Founders Ins. Co. v. Walker, 2015 IL App (1st) 141301
Car Rental Insurance: Waiving coverage could leave you waving goodbye to your bank account.
Insurance companies are pushing the “pick-your-own-plan” or “you-pick-the-price, we-pick-the-coverage” idea to consumers as a smart and simple way to lower insurance costs. They reduce their premium in exchange for dropping certain coverages. Alternatively, comprehensive plans provide much wider coverage by charging a higher premium. The discounted non-comprehensive plans are certainly viable options to consider to cut rising insurance premiums for some, but in the case of Sybil Morrison, it ended up leaving her without coverage.
Sybil rented a car from Enterprise and, like many of us often do, waived the insurance offered by Enterprise. Sybil had a non-comprehensive insurance plan with Founders. She bought, among other things, liability insurance that covered bodily injury and property damage, but contained an exclusion provision for rentals. She did not purchase the physical damage coverage, which would have included collision coverage.
On May 6, 2012, the car Sybil rented was damaged in a hit-and-run accident. She made a claim with Founders, which was denied because Sybil’s plan did not include collision insurance. Sybil and Enterprise argued that the claim should be covered under the liability coverage. Founders disagreed, reasoning that liability coverage protects the insured against injury and loss to others whereas collision insurance protects loss or injury to the insured’s own vehicles. Because Sybil did not purchase collision insurance she was not entitled to coverage. Additionally, even if Sybil’s claim falls under liability coverage, the section contains a rental property exclusion provision.
The Court held that Sybil’s claim should have been covered under the liability coverage, but that the exclusion provision precluded insurance coverage for damages to rental cars. The Court explained that liability coverage typically includes damage to other’s property and not damage to the insured’s own car. In other words, liability coverage should cover the insured in instances when she can be sued for damages (i.e. held liable). One cannot sue themselves for damages, so typical liability coverage does not apply to damages to one’s own car.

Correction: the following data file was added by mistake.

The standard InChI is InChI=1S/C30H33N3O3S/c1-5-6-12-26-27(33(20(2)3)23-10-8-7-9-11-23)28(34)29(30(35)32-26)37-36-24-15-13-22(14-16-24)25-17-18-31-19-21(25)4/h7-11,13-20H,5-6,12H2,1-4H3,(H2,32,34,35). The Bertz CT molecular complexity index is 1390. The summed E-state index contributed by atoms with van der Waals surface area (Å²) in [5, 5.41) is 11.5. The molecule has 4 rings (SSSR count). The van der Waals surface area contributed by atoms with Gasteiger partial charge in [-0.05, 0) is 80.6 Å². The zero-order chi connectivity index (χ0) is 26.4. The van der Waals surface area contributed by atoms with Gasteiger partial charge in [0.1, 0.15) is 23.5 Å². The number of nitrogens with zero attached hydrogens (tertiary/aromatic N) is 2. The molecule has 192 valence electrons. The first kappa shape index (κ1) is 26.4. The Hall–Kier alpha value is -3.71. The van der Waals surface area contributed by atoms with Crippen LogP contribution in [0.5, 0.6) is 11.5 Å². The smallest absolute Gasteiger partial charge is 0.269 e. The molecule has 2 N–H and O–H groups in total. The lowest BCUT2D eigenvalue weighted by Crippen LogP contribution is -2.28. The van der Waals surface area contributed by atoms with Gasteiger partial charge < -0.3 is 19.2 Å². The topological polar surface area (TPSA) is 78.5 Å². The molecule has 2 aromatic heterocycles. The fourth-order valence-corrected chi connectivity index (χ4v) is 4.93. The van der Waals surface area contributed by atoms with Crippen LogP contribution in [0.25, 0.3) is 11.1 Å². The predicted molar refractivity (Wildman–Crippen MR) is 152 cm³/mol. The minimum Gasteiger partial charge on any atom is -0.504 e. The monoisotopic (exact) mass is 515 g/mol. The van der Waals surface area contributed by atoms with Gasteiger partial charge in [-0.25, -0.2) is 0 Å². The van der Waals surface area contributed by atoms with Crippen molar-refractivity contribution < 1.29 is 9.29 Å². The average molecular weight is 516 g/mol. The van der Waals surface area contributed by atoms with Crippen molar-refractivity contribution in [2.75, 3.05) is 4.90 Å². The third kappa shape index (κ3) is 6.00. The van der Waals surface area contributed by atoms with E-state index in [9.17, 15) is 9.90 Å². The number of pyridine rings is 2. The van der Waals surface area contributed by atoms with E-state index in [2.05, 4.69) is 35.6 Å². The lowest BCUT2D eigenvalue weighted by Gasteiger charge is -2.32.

This instance being atypical in that the damaged car was not the insured’s own car but belonged to Enterprise. Enterprise could, and in-fact did, sue Sybil for damages to that car. Sybil could be held liable for damages and therefore this claim should have been covered by the liability insurance. However, the exclusion provision still applied and coverage was properly denied.
The Court, additionally, pointed out that exclusion provisions’ purpose is to allow for lower insurance premiums in exchange for minimal liability coverage. They continued that Sybil could have avoided this loss simply by either purchasing a more comprehensive insurance plan from Founders or purchasing insurance from Enterprise.
Before waiving rental car insurance, make sure you have coverage. Otherwise, you could end up with the repair bill for the car.